Working from Home: Simplifying boundary setting
Indy

An unexpected side-effect of the Covid-19 pandemic was the increasing phenomenon of working from home.

With people told not to mix with others in order to curb the spread of the virus, businesses were forced to adapt and operate with remote staff at the outset of the pandemic.

Two years later and with restrictions in Britain gone, many of those same businesses have realised that - Covid or no Covid - allowing people to work from home is not a big deal at all, saves money on office space, and allows staff to lead more flexible lives.

Sounds good to us, but some Conservatives have more than lived up to their name and, aghast at this societal progress, have kicked off.

Take these seven examples, for instance:


1. Tory MP complains about remote parliament

The first person to cry about people working from home was Henry Smith, who in May 2020 - just two months into the pandemic - had had more than enough of staying inside

Responding to parliamentarians who were against parliament returning to in-person sessions, Smith, the Conservative MP for Crawley, tweeted: “Not that I should be surprised by the lazy left but interesting how work-shy socialist and nationalist MPs tried to keep the remote Parliament going beyond 2 June.”

People thought was talking out of his [redacted]. Wes Streeting said: “If you think that the virtual Parliament and home-working has been a 'work-shy' or 'lazy' experience, then that tells us rather more about how you've been spending your working days in recent weeks than the rest of us who've been working flat out.”


2. Rishi Sunak says staff will quit their jobs if they can't use the office

Fast forward almost a year later in March 2021, while Covid was still very much a thing, Sunak moaned about unopened offices.

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The chancellor made the finger-off-the-pulse comments in an interview with the Telegraph, claiming that homeworking is no substitute for an office environment with “people riffing off each other”.

He said: “You can’t beat the spontaneity, the team building, the culture that you create in a firm or an organisation from people actually spending physical time together.”

A year, and one cost of living crisis later, the claim that people would quit their jobs over whether they are based in an office or not became all the more absurd.


3. MP jokes about "woke-ing from home"

Jake Berry made a very laboured joke indeed last year when he claimed that civil servants were not working from home but “woke-ing”.

It was an odd attempt to make a joke about the culture wars and Berry proved he did not have a long career ahead of him as a comedian.


4. Tory MP tells people to get off their Pelotons and get back to work

Around the same time, Tory party chairman Oliver Dowden annoyed civil servants by sayingvil servants by saying, “people need to get off their Pelotons and back to their desks.”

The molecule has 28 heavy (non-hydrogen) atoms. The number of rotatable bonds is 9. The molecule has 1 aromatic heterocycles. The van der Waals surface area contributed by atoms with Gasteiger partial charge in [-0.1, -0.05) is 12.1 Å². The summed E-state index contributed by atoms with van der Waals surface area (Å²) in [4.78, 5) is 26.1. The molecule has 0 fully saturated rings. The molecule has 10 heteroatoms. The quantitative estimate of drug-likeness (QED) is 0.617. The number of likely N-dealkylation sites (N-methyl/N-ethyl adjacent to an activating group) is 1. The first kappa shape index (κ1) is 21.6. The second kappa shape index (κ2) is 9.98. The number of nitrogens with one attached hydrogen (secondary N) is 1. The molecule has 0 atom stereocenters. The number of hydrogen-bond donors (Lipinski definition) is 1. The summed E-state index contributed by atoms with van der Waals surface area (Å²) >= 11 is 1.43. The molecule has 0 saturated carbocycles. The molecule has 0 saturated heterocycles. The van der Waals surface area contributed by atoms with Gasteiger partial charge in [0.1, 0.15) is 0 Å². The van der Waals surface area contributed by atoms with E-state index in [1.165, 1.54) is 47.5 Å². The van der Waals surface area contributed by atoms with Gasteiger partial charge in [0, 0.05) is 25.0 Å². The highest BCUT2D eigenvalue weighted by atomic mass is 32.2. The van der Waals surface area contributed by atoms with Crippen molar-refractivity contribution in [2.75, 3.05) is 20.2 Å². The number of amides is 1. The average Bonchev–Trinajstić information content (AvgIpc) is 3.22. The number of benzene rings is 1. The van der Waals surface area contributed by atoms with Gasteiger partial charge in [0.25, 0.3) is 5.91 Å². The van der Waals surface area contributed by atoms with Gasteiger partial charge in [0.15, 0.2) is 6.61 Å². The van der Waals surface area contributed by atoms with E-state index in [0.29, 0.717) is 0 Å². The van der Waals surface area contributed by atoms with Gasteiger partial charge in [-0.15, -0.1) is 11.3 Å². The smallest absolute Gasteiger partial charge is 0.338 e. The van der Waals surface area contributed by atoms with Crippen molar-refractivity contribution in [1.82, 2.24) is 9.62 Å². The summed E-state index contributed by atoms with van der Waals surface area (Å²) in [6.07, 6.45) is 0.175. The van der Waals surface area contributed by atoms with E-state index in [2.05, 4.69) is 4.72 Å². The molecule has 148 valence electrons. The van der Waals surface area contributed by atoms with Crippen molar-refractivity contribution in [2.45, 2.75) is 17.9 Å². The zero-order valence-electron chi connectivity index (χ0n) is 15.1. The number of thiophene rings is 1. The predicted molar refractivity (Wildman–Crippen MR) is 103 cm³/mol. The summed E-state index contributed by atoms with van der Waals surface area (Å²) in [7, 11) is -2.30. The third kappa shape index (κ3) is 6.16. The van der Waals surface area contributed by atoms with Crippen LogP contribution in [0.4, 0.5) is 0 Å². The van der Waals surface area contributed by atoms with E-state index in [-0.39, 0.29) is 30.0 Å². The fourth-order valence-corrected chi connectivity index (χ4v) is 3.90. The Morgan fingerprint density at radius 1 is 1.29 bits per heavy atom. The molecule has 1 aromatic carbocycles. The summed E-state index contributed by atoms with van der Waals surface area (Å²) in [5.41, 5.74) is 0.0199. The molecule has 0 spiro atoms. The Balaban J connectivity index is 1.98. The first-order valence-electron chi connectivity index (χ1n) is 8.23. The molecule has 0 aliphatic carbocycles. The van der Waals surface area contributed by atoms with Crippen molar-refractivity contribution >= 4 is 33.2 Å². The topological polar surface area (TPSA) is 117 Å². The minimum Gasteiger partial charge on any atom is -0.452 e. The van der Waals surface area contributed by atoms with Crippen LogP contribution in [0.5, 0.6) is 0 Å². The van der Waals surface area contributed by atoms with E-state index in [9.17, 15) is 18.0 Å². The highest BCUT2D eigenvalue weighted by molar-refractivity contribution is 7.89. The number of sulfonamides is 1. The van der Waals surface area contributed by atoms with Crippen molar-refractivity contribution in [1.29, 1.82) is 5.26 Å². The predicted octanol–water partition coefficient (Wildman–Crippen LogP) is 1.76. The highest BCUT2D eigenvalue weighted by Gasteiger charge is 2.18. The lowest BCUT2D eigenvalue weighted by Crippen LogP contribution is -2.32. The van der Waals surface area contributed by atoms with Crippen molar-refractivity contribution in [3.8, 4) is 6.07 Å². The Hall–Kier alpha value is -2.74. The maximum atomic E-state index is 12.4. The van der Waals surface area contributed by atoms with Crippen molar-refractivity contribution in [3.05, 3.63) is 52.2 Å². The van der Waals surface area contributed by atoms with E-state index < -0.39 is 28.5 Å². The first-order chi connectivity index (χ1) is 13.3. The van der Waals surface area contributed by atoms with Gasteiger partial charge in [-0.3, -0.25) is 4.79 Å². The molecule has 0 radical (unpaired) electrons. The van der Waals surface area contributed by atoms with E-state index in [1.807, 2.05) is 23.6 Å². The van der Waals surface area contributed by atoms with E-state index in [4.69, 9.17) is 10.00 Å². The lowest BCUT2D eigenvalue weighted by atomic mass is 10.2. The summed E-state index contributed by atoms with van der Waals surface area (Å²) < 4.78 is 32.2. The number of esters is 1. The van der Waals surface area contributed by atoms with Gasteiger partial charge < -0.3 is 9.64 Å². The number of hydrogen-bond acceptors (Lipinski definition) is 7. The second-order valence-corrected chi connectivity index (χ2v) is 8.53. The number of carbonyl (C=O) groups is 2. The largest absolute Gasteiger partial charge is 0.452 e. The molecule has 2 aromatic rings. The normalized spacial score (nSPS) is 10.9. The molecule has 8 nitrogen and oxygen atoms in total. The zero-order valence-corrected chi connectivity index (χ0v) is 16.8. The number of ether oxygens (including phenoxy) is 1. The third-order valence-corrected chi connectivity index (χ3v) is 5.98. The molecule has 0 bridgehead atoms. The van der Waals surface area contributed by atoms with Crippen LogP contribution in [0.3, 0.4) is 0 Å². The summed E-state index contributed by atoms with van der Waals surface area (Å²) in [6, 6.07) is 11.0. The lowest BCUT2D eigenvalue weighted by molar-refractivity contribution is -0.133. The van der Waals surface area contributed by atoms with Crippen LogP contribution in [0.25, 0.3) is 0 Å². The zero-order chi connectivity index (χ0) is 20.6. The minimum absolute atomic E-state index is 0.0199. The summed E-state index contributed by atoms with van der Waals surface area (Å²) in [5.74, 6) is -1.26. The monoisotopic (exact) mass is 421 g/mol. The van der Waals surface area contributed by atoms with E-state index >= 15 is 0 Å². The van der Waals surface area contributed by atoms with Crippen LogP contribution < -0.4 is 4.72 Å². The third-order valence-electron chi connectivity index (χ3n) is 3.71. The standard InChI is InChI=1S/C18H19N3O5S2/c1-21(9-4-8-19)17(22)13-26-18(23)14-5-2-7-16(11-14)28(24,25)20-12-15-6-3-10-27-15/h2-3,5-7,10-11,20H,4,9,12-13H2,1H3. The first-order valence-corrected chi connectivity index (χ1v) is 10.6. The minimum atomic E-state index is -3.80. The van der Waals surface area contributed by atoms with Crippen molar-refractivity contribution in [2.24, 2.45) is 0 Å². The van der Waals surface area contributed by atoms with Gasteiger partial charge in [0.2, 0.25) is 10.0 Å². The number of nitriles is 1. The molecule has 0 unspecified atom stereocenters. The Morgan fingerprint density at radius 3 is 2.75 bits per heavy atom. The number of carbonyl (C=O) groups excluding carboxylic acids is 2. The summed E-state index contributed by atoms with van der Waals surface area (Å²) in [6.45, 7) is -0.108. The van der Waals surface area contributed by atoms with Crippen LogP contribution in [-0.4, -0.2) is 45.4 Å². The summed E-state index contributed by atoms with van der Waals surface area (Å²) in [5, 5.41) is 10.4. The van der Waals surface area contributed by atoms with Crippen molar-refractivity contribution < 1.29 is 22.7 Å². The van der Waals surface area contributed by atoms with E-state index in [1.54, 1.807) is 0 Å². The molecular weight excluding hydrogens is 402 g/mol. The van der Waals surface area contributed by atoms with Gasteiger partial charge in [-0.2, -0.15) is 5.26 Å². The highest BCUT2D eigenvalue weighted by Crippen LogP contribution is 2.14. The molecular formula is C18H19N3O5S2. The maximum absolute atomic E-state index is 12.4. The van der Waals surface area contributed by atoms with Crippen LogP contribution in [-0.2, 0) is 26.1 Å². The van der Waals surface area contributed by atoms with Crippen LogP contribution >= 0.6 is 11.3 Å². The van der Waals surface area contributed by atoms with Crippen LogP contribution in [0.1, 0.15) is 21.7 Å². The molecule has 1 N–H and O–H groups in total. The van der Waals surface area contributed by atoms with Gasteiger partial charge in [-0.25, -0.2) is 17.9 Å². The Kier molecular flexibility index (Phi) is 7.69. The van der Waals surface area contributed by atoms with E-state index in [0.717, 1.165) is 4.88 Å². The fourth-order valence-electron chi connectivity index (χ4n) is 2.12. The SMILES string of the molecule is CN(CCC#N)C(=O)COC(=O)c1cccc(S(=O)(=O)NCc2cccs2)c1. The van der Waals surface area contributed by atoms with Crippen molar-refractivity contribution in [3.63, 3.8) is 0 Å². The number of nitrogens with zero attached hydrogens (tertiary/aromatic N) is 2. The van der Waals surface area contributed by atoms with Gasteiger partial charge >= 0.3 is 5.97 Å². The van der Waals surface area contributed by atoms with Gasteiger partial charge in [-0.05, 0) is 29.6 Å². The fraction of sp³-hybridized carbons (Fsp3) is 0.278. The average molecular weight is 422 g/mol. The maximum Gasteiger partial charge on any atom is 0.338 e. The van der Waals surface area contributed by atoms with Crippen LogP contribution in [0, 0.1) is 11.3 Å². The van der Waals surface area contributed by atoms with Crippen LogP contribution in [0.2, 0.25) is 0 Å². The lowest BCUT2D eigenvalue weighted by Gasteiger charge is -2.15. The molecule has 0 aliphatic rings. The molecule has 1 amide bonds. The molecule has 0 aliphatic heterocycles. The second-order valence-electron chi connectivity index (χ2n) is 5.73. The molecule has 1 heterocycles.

The comments come after Sarah Healey, the permanent secretary at Dowden’s former department, said she preferred working from home because she could make productive use of her free time and cycle on her Peloton bike.

Putting senior civil servant Healey aside, t is unlikely for most civil servants, who are on a median salary of around £28,180, to have a £2,000 exercise bike that also requires additional subscription fees in the hundreds, if not thousands.

But thanks for your thoughts, Ollie.


5. Jacob Rees-Mogg leaves pass-agg notes to staff working from home

Like a passive-aggressive Easter bunny, the minister for tidying the deckchairs on the Titanic - we mean Brexit opportunities - spent April leaving notes on people's vacant desks negging them for working from home.

An image of the note was posted on Twitter and reads: “Sorry you were out when I visited. I look forward to seeing you in the office very soon."

We are more concerned that a government minister can find time in his busy day to make notes and roam around offices looking spare desks than we are about civil servants working from home but we don't make the rules.


6. Rees-Mogg jokes about the weather making staff work less

If that wasn't odd enough, Rees-Mogg then joked that people who work from home might get distracted by the cricket on sunny days.

Speaking about people being away from their desk, he told The Daily Telegraph: “We're going to have to compare notes with the Met Office. We need to have the evidence on Lord's Test matches and all that.”

He then clarified it was a joke, because all the best jokes have to be explained...


7. Boris Johnson complains "cheese" distracts people who work from home

In an intervention in the debate that definitely said more about Johnson than it did about people who work from home, the prime minister claimed working from home was an issue because of just how distracting cheese is.

He said: “My experience of working from home is you spend an awful lot of time making another cup of coffee and then, you know, getting up, walking very slowly to the fridge, hacking off a small piece of cheese, then walking very slowly back to your laptop and then forgetting what it was you’re doing.”

He added: “We need to get back into the habit of getting into the office. There will be lots of people who disagree with me, but I believe people are more productive, more energetic, more full of ideas, when they are surrounded by other people.”

In case you didn't know, while working in offices, people also have lunch (which may or may not involve cheese) and drink coffee.

Just some normal Conservatives with totally normal attitudes about the world of work...

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